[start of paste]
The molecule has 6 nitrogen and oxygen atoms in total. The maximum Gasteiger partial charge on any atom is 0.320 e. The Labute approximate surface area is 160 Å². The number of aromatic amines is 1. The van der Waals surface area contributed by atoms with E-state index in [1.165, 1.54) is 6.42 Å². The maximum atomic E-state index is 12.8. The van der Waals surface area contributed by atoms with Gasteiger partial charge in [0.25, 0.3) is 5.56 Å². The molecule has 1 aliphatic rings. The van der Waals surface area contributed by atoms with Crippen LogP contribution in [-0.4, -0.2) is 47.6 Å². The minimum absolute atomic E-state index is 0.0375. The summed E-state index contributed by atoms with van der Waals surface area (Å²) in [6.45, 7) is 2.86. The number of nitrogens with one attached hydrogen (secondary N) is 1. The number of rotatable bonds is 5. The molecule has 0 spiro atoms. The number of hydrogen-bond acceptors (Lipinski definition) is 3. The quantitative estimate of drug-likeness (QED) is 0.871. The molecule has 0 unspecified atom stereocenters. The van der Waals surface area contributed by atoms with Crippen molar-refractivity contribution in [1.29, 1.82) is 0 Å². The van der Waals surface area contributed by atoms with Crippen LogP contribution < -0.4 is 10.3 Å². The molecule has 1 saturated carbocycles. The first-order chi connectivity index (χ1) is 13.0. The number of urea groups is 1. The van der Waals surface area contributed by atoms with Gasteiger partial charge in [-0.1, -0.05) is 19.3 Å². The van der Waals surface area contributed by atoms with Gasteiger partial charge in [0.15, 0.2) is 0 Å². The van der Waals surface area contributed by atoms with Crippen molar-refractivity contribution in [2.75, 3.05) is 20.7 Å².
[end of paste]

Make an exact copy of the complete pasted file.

The molecule has 6 nitrogen and oxygen atoms in total. The maximum Gasteiger partial charge on any atom is 0.320 e. The Labute approximate surface area is 160 Å². The number of aromatic amines is 1. The van der Waals surface area contributed by atoms with E-state index in [1.165, 1.54) is 6.42 Å². The maximum atomic E-state index is 12.8. The van der Waals surface area contributed by atoms with Gasteiger partial charge in [0.25, 0.3) is 5.56 Å². The molecule has 1 aliphatic rings. The van der Waals surface area contributed by atoms with Crippen LogP contribution in [-0.4, -0.2) is 47.6 Å². The minimum absolute atomic E-state index is 0.0375. The summed E-state index contributed by atoms with van der Waals surface area (Å²) in [6.45, 7) is 2.86. The number of nitrogens with one attached hydrogen (secondary N) is 1. The number of rotatable bonds is 5. The molecule has 0 spiro atoms. The number of hydrogen-bond acceptors (Lipinski definition) is 3. The quantitative estimate of drug-likeness (QED) is 0.871. The molecule has 0 unspecified atom stereocenters. The van der Waals surface area contributed by atoms with Crippen molar-refractivity contribution in [1.29, 1.82) is 0 Å². The van der Waals surface area contributed by atoms with Crippen LogP contribution < -0.4 is 10.3 Å². The molecule has 1 saturated carbocycles. The first-order chi connectivity index (χ1) is 13.0. The number of urea groups is 1. The van der Waals surface area contributed by atoms with Gasteiger partial charge in [-0.1, -0.05) is 19.3 Å². The van der Waals surface area contributed by atoms with Gasteiger partial charge in [0.15, 0.2) is 0 Å². The van der Waals surface area contributed by atoms with Crippen molar-refractivity contribution in [2.75, 3.05) is 20.7 Å².